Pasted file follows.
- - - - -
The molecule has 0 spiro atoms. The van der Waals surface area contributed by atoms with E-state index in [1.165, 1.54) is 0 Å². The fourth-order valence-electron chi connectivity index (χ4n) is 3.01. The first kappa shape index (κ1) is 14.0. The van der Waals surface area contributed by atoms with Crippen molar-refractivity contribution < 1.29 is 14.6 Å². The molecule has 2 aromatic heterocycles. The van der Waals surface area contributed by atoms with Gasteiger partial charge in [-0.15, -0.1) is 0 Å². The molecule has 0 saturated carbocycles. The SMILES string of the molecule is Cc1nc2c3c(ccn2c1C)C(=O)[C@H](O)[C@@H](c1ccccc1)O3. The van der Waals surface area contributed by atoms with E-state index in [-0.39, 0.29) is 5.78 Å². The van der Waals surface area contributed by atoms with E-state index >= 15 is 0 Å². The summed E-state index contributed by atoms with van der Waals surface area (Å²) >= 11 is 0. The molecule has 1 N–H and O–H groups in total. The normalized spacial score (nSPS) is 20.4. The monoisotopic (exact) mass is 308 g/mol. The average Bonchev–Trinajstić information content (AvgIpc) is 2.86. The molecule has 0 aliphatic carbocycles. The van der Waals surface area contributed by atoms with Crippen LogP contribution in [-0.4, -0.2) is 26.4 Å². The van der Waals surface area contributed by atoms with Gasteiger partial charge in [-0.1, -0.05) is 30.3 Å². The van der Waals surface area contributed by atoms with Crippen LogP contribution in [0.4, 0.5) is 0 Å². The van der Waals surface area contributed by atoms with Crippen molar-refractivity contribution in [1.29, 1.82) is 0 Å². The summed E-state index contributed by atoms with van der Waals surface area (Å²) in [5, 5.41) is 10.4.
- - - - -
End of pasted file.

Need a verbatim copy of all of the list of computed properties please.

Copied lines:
The molecule has 0 spiro atoms. The van der Waals surface area contributed by atoms with E-state index in [1.165, 1.54) is 0 Å². The fourth-order valence-electron chi connectivity index (χ4n) is 3.01. The first kappa shape index (κ1) is 14.0. The van der Waals surface area contributed by atoms with Crippen molar-refractivity contribution < 1.29 is 14.6 Å². The molecule has 2 aromatic heterocycles. The van der Waals surface area contributed by atoms with Gasteiger partial charge in [-0.15, -0.1) is 0 Å². The molecule has 0 saturated carbocycles. The SMILES string of the molecule is Cc1nc2c3c(ccn2c1C)C(=O)[C@H](O)[C@@H](c1ccccc1)O3. The van der Waals surface area contributed by atoms with E-state index in [-0.39, 0.29) is 5.78 Å². The van der Waals surface area contributed by atoms with E-state index >= 15 is 0 Å². The summed E-state index contributed by atoms with van der Waals surface area (Å²) >= 11 is 0. The molecule has 1 N–H and O–H groups in total. The normalized spacial score (nSPS) is 20.4. The monoisotopic (exact) mass is 308 g/mol. The average Bonchev–Trinajstić information content (AvgIpc) is 2.86. The molecule has 0 aliphatic carbocycles. The van der Waals surface area contributed by atoms with Crippen LogP contribution in [-0.4, -0.2) is 26.4 Å². The van der Waals surface area contributed by atoms with Gasteiger partial charge in [-0.1, -0.05) is 30.3 Å². The van der Waals surface area contributed by atoms with Crippen LogP contribution in [0.4, 0.5) is 0 Å². The van der Waals surface area contributed by atoms with Crippen molar-refractivity contribution in [1.29, 1.82) is 0 Å². The summed E-state index contributed by atoms with van der Waals surface area (Å²) in [5, 5.41) is 10.4.